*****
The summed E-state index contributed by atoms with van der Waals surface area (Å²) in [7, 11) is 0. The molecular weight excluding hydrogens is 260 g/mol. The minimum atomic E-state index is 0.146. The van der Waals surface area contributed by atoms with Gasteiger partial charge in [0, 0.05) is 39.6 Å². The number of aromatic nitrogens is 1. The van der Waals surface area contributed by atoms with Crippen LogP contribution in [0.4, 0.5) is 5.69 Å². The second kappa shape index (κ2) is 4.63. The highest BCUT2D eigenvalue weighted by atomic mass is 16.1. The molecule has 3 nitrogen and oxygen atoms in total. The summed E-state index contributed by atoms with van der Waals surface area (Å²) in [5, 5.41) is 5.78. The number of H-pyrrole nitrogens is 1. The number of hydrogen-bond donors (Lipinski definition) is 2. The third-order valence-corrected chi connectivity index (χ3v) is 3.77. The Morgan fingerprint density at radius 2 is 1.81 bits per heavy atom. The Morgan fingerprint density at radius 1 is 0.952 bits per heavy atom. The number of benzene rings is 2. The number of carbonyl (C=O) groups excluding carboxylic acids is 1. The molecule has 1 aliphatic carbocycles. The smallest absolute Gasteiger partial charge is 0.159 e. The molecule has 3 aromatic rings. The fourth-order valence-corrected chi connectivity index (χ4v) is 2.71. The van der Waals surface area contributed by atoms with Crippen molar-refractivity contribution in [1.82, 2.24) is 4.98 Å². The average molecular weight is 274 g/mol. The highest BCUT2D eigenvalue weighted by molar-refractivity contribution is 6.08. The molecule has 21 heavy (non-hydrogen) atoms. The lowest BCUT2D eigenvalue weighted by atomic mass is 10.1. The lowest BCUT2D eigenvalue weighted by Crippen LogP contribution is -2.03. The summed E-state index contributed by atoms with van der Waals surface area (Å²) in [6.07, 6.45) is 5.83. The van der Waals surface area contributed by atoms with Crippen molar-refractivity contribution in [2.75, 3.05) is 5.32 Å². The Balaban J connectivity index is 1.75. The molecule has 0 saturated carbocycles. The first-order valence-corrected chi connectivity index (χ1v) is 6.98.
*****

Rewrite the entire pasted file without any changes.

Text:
The summed E-state index contributed by atoms with van der Waals surface area (Å²) in [7, 11) is 0. The molecular weight excluding hydrogens is 260 g/mol. The minimum atomic E-state index is 0.146. The van der Waals surface area contributed by atoms with Gasteiger partial charge in [0, 0.05) is 39.6 Å². The number of aromatic nitrogens is 1. The van der Waals surface area contributed by atoms with Crippen LogP contribution in [0.4, 0.5) is 5.69 Å². The second kappa shape index (κ2) is 4.63. The highest BCUT2D eigenvalue weighted by atomic mass is 16.1. The molecule has 3 nitrogen and oxygen atoms in total. The summed E-state index contributed by atoms with van der Waals surface area (Å²) in [5, 5.41) is 5.78. The number of H-pyrrole nitrogens is 1. The number of hydrogen-bond donors (Lipinski definition) is 2. The third-order valence-corrected chi connectivity index (χ3v) is 3.77. The Morgan fingerprint density at radius 2 is 1.81 bits per heavy atom. The Morgan fingerprint density at radius 1 is 0.952 bits per heavy atom. The number of benzene rings is 2. The number of carbonyl (C=O) groups excluding carboxylic acids is 1. The molecule has 1 aliphatic carbocycles. The smallest absolute Gasteiger partial charge is 0.159 e. The molecule has 3 aromatic rings. The fourth-order valence-corrected chi connectivity index (χ4v) is 2.71. The van der Waals surface area contributed by atoms with Crippen molar-refractivity contribution in [1.82, 2.24) is 4.98 Å². The average molecular weight is 274 g/mol. The highest BCUT2D eigenvalue weighted by molar-refractivity contribution is 6.08. The molecule has 21 heavy (non-hydrogen) atoms. The lowest BCUT2D eigenvalue weighted by atomic mass is 10.1. The lowest BCUT2D eigenvalue weighted by Crippen LogP contribution is -2.03. The summed E-state index contributed by atoms with van der Waals surface area (Å²) in [6.07, 6.45) is 5.83. The van der Waals surface area contributed by atoms with Crippen molar-refractivity contribution in [2.75, 3.05) is 5.32 Å². The Balaban J connectivity index is 1.75. The molecule has 0 saturated carbocycles. The first-order valence-corrected chi connectivity index (χ1v) is 6.98.